The state also passed significant gun control measures in 2013 that expanded background checks, but despite that, Colorado does not have a specific waiting period for someone who wants to buy a gun.

In Florida, The Miami Herald reported that a man who answered the door at Pais’ address Tuesday identified himself as her father and said he had lost contact with her Sunday. “I think maybe she’s got a mental problem,” he told The Herald. “I think she’s going to be OK.”

In Colorado, the announcement prompted “lockouts,” or heightened security measures, at schools in Jefferson County and the surrounding area Tuesday. During a lockout, all exterior doors are locked at a school but business continues as usual inside. Police officers aided in end-of-day student release. County officials said that all students and staff members were safe.

It was not the first threat for students at Columbine High School. In December, an anonymous caller claimed bombs had been planted inside the school. Police responded, but the threat proved to be a hoax.

During the Columbine High School shooting on April 20, 1999, two students shot and killed 12 of their classmates and a teacher.

The shooting’s aftermath was widely televised, and young people across America continue to be influenced by the symbology of the Columbine shooting and the students who carried it out, according to law enforcement officials, researchers and educators.

In May 2018, a 17-year-old junior in Santa Fe, Texas, shot his teachers and fellow students with a sawed-off shotgun while wearing a black trench coat and carrying Molotov cocktails, his arsenal and attire inspired by the Columbine gunmen. The 20-year-old attacker who killed 26 people at Sandy Hook Elementary School in Connecticut in 2012 had compiled materials on the Columbine attackers on his computer. And in his manifesto, the 23-year-old student who shot and killed 32 people at Virginia Tech in 2007 had called the Columbine gunmen by their first names and described them as “we martyrs.”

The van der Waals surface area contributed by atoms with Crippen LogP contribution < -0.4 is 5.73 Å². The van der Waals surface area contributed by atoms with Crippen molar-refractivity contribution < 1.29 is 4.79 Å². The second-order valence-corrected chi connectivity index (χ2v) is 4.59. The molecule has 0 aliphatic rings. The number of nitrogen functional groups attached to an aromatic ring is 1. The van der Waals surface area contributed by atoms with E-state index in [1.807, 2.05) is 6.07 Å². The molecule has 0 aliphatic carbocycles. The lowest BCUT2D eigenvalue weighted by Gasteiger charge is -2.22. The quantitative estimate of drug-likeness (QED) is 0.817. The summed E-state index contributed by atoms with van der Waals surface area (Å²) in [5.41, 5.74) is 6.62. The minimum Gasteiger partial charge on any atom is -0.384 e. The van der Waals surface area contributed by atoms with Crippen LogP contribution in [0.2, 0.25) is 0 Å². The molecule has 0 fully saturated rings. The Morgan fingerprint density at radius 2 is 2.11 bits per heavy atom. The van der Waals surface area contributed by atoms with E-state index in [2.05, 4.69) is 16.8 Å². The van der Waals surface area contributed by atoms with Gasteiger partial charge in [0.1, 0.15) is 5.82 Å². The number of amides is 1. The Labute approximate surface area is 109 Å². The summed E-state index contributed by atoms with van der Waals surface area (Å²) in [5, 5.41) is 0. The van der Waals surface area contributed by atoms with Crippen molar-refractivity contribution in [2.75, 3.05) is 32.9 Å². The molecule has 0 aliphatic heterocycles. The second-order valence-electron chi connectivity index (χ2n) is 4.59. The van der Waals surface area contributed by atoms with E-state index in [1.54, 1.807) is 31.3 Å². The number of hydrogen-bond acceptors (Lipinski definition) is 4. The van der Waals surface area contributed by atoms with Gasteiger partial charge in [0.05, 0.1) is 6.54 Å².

The killers have achieved dark folk hero status in the corners of the internet where their carefully planned massacre is remembered, studied and in some cases even celebrated, officials say. Their admirers, often known as “Columbiners,” are frequently depressed, alienated or mentally disturbed, drawn to the Columbine subculture because they see it as a way to lash out at the world and to get the attention of a society that they believe bullies, ignores or misunderstands them.

Jefferson County, home to Columbine High School, has spent the past 20 years grappling with that legacy.

Students, teachers, families and law enforcement officers have had to deal not only with the emotional trauma of the shooting, but also with the people who have become obsessed with it and the copycats who have carried out their own attacks.

In an interview last year, the head of safety for Jefferson County schools, John McDonald, said he had often apprehended people who came from around the country to try to enter the school, a major safety concern. These visits — and interest in the shooting — have only increased over time, he said: “I’ve been dealing with this for more than a decade, and it’s never been more of an issue than it is now, 20 years later.”

This article originally appeared in The New York Times.